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LTHOUGH EVOLUTIONARY SUCCESS IS A difficult if not im-possible concept to define, we believe we know it when we see it. This is the
 

Summary: 1
1
A
LTHOUGH EVOLUTIONARY SUCCESS IS A difficult if not im-
possible concept to define, we believe we know it when we see it. This is the
case with the extant placentals, the clade of mammals to which we belong.
Living placentals include only 1,050 genera and some 4,400 species (Wilson and
Reeder, 1993)--compare this to just one of the other tetrapod clades, the birds, which
has more than 9,000 species. Nevertheless, placentals range tremendously in their
ecological diversity, from tiny shrews to the gargantuan blue whale, from pinnipeds
swimming the frigid high-latitude oceans to the golden moles swimming the hot
sands of southern Africa.
The evolutionary success of mammals is one of the few in evolutionary history
for which we can offer an explanation. First, there is what Gould (1989) popularized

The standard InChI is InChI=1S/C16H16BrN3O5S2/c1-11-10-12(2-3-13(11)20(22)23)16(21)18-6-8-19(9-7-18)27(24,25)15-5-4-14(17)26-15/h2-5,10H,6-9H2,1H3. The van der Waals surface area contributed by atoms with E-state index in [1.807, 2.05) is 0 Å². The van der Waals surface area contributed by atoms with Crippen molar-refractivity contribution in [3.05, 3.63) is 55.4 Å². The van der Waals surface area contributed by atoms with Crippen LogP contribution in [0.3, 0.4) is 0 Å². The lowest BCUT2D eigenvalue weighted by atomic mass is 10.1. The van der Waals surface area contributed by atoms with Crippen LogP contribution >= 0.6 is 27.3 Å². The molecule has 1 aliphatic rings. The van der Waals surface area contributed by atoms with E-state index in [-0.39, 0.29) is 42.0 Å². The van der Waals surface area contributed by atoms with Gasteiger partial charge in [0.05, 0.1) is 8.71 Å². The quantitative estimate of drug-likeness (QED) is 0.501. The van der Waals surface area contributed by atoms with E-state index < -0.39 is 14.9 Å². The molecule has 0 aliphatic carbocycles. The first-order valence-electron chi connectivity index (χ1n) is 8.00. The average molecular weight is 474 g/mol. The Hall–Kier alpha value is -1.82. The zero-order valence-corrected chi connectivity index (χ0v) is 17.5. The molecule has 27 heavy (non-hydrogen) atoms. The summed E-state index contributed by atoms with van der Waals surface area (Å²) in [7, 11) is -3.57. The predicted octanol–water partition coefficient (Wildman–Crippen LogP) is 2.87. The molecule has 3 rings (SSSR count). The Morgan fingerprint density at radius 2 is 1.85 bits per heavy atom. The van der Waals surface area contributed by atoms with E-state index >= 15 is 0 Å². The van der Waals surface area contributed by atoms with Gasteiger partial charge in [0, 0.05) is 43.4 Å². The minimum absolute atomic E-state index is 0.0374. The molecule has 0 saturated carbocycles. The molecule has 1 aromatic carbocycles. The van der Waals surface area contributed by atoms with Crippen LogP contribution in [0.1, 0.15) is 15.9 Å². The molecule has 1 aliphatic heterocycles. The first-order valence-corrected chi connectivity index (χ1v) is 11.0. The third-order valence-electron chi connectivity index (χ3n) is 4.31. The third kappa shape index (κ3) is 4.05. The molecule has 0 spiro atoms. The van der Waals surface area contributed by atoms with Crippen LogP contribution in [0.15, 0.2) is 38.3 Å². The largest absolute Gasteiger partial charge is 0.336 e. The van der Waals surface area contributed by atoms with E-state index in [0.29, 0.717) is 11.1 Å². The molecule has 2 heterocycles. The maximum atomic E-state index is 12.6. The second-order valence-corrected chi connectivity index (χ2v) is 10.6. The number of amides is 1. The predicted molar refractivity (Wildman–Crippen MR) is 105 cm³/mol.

as historical contingencies. For placental mammals, these were mode of reproduction,
level of metabolism, and an ancestral, generalized quadrupedal stance (Archibald,
2001). Euviviparity, which includes lengthy in utero development of the embryo,
requires that all support and sustenance come from the mother through the chorio-
allantoic placenta. This mode of reproduction is unique to placentals. It allows the
mother to continue normal activities while pregnant. Placentals, like other mam-

  

Source: Archibald, J. David - Department of Biology, San Diego State University

 

Collections: Biology and Medicine; Geosciences